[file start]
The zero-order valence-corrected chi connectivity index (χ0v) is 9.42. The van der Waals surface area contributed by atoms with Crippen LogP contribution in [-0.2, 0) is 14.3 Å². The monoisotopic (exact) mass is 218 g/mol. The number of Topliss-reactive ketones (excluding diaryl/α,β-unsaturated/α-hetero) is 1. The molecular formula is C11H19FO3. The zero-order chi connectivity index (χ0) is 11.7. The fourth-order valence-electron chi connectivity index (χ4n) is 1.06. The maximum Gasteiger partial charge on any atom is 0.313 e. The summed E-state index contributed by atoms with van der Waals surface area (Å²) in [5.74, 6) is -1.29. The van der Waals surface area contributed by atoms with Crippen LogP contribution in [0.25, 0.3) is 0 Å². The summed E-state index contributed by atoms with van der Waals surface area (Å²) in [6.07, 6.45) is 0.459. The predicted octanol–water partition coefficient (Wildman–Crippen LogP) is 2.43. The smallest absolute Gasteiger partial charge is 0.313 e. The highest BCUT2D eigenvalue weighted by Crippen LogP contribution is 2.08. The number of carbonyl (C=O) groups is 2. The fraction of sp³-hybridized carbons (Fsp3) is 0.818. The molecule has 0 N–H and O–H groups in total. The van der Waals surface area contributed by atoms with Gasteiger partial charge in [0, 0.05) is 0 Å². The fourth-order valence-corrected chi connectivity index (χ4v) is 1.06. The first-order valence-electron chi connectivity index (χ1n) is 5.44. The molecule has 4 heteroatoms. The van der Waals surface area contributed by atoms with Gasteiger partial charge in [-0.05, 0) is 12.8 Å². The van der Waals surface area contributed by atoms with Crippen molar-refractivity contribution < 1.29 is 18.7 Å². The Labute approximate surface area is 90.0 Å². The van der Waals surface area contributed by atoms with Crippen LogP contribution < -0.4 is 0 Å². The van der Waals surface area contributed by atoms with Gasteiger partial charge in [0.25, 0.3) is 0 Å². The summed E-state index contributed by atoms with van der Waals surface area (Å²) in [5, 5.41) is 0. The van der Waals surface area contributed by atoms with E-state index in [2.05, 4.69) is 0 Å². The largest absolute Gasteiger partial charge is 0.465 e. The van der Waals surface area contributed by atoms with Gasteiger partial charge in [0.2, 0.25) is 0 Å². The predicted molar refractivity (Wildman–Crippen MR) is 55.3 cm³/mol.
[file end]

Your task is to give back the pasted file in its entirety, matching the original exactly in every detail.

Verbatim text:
The zero-order valence-corrected chi connectivity index (χ0v) is 9.42. The van der Waals surface area contributed by atoms with Crippen LogP contribution in [-0.2, 0) is 14.3 Å². The monoisotopic (exact) mass is 218 g/mol. The number of Topliss-reactive ketones (excluding diaryl/α,β-unsaturated/α-hetero) is 1. The molecular formula is C11H19FO3. The zero-order chi connectivity index (χ0) is 11.7. The fourth-order valence-electron chi connectivity index (χ4n) is 1.06. The maximum Gasteiger partial charge on any atom is 0.313 e. The summed E-state index contributed by atoms with van der Waals surface area (Å²) in [5.74, 6) is -1.29. The van der Waals surface area contributed by atoms with Crippen LogP contribution in [0.25, 0.3) is 0 Å². The summed E-state index contributed by atoms with van der Waals surface area (Å²) in [6.07, 6.45) is 0.459. The predicted octanol–water partition coefficient (Wildman–Crippen LogP) is 2.43. The smallest absolute Gasteiger partial charge is 0.313 e. The highest BCUT2D eigenvalue weighted by Crippen LogP contribution is 2.08. The number of carbonyl (C=O) groups is 2. The fraction of sp³-hybridized carbons (Fsp3) is 0.818. The molecule has 0 N–H and O–H groups in total. The van der Waals surface area contributed by atoms with Gasteiger partial charge in [0, 0.05) is 0 Å². The fourth-order valence-corrected chi connectivity index (χ4v) is 1.06. The first-order valence-electron chi connectivity index (χ1n) is 5.44. The molecule has 4 heteroatoms. The van der Waals surface area contributed by atoms with Gasteiger partial charge in [-0.05, 0) is 12.8 Å². The van der Waals surface area contributed by atoms with Crippen molar-refractivity contribution < 1.29 is 18.7 Å². The Labute approximate surface area is 90.0 Å². The van der Waals surface area contributed by atoms with Crippen LogP contribution < -0.4 is 0 Å². The van der Waals surface area contributed by atoms with Gasteiger partial charge in [0.25, 0.3) is 0 Å². The summed E-state index contributed by atoms with van der Waals surface area (Å²) in [5, 5.41) is 0. The van der Waals surface area contributed by atoms with E-state index in [2.05, 4.69) is 0 Å². The largest absolute Gasteiger partial charge is 0.465 e. The van der Waals surface area contributed by atoms with Gasteiger partial charge in [0.2, 0.25) is 0 Å². The predicted molar refractivity (Wildman–Crippen MR) is 55.3 cm³/mol.